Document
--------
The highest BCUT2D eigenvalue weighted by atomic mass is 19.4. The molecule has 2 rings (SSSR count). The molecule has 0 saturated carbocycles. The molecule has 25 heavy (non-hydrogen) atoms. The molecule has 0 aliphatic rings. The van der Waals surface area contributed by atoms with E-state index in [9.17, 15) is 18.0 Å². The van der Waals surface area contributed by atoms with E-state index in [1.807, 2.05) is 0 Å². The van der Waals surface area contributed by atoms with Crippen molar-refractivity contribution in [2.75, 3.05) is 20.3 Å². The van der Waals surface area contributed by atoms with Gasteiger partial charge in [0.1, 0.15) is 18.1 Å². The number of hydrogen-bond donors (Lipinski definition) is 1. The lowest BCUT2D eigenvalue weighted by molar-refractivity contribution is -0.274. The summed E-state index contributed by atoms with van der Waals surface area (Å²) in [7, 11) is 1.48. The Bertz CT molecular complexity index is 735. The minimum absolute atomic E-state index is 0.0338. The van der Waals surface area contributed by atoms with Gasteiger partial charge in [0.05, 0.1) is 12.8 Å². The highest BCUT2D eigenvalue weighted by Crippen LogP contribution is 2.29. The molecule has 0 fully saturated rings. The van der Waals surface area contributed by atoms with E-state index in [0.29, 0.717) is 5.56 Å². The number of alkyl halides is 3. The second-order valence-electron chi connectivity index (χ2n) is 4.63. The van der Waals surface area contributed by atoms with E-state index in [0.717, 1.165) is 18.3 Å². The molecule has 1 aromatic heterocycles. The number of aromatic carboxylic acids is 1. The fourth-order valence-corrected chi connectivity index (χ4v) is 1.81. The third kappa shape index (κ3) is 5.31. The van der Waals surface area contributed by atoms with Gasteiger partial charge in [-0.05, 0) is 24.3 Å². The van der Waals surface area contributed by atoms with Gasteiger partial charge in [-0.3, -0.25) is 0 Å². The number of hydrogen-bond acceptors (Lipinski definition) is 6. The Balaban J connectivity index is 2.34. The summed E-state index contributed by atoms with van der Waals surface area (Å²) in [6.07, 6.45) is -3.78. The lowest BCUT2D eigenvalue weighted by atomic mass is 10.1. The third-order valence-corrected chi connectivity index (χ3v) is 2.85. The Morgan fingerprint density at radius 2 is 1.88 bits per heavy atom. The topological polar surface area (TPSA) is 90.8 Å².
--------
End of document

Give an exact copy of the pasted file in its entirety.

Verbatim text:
The highest BCUT2D eigenvalue weighted by atomic mass is 19.4. The molecule has 2 rings (SSSR count). The molecule has 0 saturated carbocycles. The molecule has 25 heavy (non-hydrogen) atoms. The molecule has 0 aliphatic rings. The van der Waals surface area contributed by atoms with E-state index in [9.17, 15) is 18.0 Å². The van der Waals surface area contributed by atoms with E-state index in [1.807, 2.05) is 0 Å². The van der Waals surface area contributed by atoms with Crippen molar-refractivity contribution in [2.75, 3.05) is 20.3 Å². The van der Waals surface area contributed by atoms with Gasteiger partial charge in [0.1, 0.15) is 18.1 Å². The number of hydrogen-bond donors (Lipinski definition) is 1. The lowest BCUT2D eigenvalue weighted by molar-refractivity contribution is -0.274. The summed E-state index contributed by atoms with van der Waals surface area (Å²) in [7, 11) is 1.48. The Bertz CT molecular complexity index is 735. The minimum absolute atomic E-state index is 0.0338. The van der Waals surface area contributed by atoms with Gasteiger partial charge in [0.05, 0.1) is 12.8 Å². The highest BCUT2D eigenvalue weighted by Crippen LogP contribution is 2.29. The molecule has 0 fully saturated rings. The van der Waals surface area contributed by atoms with E-state index in [0.29, 0.717) is 5.56 Å². The number of alkyl halides is 3. The second-order valence-electron chi connectivity index (χ2n) is 4.63. The van der Waals surface area contributed by atoms with E-state index in [0.717, 1.165) is 18.3 Å². The molecule has 1 aromatic heterocycles. The number of aromatic carboxylic acids is 1. The fourth-order valence-corrected chi connectivity index (χ4v) is 1.81. The third kappa shape index (κ3) is 5.31. The van der Waals surface area contributed by atoms with Gasteiger partial charge in [-0.05, 0) is 24.3 Å². The van der Waals surface area contributed by atoms with Gasteiger partial charge in [-0.3, -0.25) is 0 Å². The number of hydrogen-bond acceptors (Lipinski definition) is 6. The Balaban J connectivity index is 2.34. The summed E-state index contributed by atoms with van der Waals surface area (Å²) in [6.07, 6.45) is -3.78. The lowest BCUT2D eigenvalue weighted by atomic mass is 10.1. The third-order valence-corrected chi connectivity index (χ3v) is 2.85. The Morgan fingerprint density at radius 2 is 1.88 bits per heavy atom. The topological polar surface area (TPSA) is 90.8 Å².